BUILDING WHALEHEAD Given its popularity, it’s hard to believe the Outer Banks were once almost deserted, serving as a secluded retreat for the country’s affluent conservationists and small game hunters, including G. W. Vanderbilt, J. P. Morgan, and William Rockefeller. Edward Collings Knight, Jr., a devout waterfowl hunter and wealthy industrialist, was one such outdoorsman. A resident of Philadelphia and Middletown, Rhode Island, he fell in love with Corolla and purchased a 4.5 mile section of oceanfront property on which he and his new bride built a magnificent home. They spent most of the early-1920’s building their winter retreat with architectural features that reflected a variety of styles including Pennsylvania farmhouse, French-Canadian country, Arts and Crafts, and Art Nouveau. The 21,000 square foot home boasted five chimneys, a copper-shingled roof, cork floors, and a pump system that provided the main house with electricity and running water (the first home in the area to boast such amenities). They called their property Corolla Island.
RESTORING WHALEHEAD Tragically, the Knights did not get to enjoy their getaway for long. Both passed away in 1936 and the property served a number of less luxurious purposes, including a bunker for the U.S. Coast Guard and a rocket fuel test site for the U.S. Government. In 1940, the property was renamed the Whalehead Club by its new owner, a Washington, D.C. businessman. During this time, Whalehead slipped into disrepair. Thankfully, by 1994, Currituck County was able to purchase the 39-acres which included the home, lighthouse, and waterfront. The county embarked on an extensive renovation to restore the property to its former grandeur.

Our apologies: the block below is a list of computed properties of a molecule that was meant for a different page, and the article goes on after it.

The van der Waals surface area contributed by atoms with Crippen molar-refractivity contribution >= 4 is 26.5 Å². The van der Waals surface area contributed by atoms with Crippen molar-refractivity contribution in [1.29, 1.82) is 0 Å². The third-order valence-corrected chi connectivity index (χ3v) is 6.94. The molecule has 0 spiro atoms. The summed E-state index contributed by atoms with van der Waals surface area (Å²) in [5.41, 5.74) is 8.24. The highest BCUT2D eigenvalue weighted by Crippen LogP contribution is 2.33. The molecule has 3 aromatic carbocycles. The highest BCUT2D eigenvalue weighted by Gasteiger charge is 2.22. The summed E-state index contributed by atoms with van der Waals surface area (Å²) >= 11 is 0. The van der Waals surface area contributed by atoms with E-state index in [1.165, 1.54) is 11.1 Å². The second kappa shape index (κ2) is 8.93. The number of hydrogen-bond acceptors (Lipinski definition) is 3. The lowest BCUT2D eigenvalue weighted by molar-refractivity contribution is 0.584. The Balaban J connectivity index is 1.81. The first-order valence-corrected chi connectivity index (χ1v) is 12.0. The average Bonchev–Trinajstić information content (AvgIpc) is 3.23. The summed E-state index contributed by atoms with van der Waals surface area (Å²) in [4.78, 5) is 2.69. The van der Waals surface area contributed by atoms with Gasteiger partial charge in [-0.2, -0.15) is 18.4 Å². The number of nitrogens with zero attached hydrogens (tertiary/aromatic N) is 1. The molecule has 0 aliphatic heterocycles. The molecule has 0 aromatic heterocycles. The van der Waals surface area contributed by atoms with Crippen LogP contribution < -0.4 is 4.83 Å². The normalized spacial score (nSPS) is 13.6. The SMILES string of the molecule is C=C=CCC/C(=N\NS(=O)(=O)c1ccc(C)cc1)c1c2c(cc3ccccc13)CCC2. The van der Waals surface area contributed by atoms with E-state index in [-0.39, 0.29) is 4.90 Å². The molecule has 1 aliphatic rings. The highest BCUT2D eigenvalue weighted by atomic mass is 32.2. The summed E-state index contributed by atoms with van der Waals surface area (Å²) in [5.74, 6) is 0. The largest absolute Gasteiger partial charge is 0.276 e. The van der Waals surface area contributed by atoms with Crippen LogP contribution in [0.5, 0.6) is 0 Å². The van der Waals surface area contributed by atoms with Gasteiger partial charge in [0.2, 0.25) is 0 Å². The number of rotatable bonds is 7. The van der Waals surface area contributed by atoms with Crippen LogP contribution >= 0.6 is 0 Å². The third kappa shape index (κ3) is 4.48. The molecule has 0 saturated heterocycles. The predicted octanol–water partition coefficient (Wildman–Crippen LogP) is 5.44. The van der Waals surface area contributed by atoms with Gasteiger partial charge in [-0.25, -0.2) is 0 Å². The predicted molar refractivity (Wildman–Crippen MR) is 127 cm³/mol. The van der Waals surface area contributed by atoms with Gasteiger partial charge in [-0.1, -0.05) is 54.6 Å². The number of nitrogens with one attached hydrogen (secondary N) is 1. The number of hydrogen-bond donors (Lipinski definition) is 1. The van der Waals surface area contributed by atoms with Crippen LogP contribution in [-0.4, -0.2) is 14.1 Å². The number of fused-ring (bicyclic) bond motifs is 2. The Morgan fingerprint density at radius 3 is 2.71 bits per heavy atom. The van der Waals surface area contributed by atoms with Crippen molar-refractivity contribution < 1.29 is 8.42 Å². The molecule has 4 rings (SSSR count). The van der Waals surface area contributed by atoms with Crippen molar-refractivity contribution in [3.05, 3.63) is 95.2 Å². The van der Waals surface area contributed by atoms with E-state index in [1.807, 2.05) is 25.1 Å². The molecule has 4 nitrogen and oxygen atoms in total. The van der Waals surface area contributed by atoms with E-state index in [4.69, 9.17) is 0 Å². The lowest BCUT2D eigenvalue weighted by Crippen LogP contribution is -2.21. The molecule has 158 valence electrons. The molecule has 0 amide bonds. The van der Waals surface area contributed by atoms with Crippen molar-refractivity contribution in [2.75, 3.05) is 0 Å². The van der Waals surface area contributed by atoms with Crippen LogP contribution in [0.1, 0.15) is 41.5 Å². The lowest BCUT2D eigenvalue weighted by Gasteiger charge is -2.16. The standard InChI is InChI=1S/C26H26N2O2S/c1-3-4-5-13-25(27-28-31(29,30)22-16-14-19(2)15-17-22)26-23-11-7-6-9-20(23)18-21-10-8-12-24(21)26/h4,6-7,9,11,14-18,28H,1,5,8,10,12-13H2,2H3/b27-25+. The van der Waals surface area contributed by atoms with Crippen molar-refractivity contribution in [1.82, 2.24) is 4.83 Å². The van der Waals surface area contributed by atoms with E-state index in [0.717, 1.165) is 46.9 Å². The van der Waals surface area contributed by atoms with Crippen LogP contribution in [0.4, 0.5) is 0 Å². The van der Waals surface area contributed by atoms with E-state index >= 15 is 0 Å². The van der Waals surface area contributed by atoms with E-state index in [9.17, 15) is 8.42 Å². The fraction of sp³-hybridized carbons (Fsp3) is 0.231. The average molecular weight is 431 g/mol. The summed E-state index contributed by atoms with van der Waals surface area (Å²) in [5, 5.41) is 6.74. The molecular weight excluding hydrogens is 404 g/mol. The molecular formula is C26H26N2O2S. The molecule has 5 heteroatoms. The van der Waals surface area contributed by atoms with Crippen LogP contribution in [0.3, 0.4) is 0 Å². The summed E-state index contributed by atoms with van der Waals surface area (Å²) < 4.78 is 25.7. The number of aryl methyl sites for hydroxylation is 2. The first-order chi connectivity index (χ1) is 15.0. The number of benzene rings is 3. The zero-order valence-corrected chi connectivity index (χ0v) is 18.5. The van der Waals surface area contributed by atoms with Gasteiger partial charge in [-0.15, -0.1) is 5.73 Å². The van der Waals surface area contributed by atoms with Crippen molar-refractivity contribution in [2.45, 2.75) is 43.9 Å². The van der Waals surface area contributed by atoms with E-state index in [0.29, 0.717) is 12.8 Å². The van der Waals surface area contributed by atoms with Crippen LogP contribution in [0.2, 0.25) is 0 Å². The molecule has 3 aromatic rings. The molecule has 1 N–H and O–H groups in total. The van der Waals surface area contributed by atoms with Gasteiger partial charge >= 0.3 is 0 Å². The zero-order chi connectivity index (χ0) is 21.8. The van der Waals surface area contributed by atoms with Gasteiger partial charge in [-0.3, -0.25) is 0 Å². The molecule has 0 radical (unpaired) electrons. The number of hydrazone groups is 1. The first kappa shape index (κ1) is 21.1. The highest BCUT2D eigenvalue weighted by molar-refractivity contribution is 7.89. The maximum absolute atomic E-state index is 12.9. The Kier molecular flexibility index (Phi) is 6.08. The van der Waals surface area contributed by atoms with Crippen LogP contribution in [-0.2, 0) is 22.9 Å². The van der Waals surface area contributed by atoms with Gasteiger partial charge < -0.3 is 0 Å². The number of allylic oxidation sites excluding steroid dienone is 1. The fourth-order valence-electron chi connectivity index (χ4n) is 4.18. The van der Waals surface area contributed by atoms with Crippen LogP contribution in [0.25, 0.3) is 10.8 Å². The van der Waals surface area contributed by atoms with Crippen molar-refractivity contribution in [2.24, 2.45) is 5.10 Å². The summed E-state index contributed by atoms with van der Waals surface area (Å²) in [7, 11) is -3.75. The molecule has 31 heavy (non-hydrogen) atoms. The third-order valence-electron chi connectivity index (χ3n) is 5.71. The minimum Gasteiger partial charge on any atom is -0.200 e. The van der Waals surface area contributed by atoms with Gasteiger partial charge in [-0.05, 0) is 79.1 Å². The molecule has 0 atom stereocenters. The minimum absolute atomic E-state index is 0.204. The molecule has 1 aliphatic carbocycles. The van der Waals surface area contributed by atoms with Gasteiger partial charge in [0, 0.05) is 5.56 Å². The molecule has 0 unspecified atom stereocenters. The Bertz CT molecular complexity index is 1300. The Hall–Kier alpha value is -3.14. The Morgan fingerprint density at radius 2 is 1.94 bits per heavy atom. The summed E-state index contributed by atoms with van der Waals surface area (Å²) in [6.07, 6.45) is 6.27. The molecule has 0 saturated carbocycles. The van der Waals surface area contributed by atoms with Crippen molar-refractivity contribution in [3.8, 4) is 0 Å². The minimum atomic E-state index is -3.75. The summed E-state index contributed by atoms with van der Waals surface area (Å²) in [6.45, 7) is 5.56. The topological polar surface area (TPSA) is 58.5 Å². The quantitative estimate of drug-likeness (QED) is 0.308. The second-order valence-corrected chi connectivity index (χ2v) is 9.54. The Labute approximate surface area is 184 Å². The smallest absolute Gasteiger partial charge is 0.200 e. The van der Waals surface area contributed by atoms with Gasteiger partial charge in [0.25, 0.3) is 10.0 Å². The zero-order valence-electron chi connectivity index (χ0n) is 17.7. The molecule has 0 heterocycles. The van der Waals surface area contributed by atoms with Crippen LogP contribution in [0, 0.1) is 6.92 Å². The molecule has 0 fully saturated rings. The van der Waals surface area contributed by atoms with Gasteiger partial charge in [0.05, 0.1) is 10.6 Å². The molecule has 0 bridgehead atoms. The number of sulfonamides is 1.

EXPLORING WHALEHEAD Today, visitors see the home much as it was during the Knights’ residency. Admire the elegant woodwork, ornamental cornices, Tiffany lighting, and cheerful rooms painted in salmon, leafy green, and robin’s egg blue. Marvel at the Steinway & Sons piano in the drawing room, the diesel motor and 2,200-gallon pumping system in the boathouse, and the vintage Otis elevator. See if you catch sight of the Art Nouveau door handles shaped like ducks! Then, with a picnic basket in tow, walk across the footbridge and head out to the waterfront or visit the Currituck Lighthouse. With 39 acres to explore, you’ll want to stay the entire day!
It’s clear why the Whalehead Club has become an integral part of the Outer Banks and a staple attraction for vacationers. You’re transported back to a time of lavishness and luxury, as if stepping into the pages of The Great Gatsby, all while enjoying the natural beauty of the property.
Whalehead averages 16,000 visitors annually, offering a variety of tours and year-round special events. Please visit www.visitwhalehead.com for more information.
– blog by Jessica T. Smith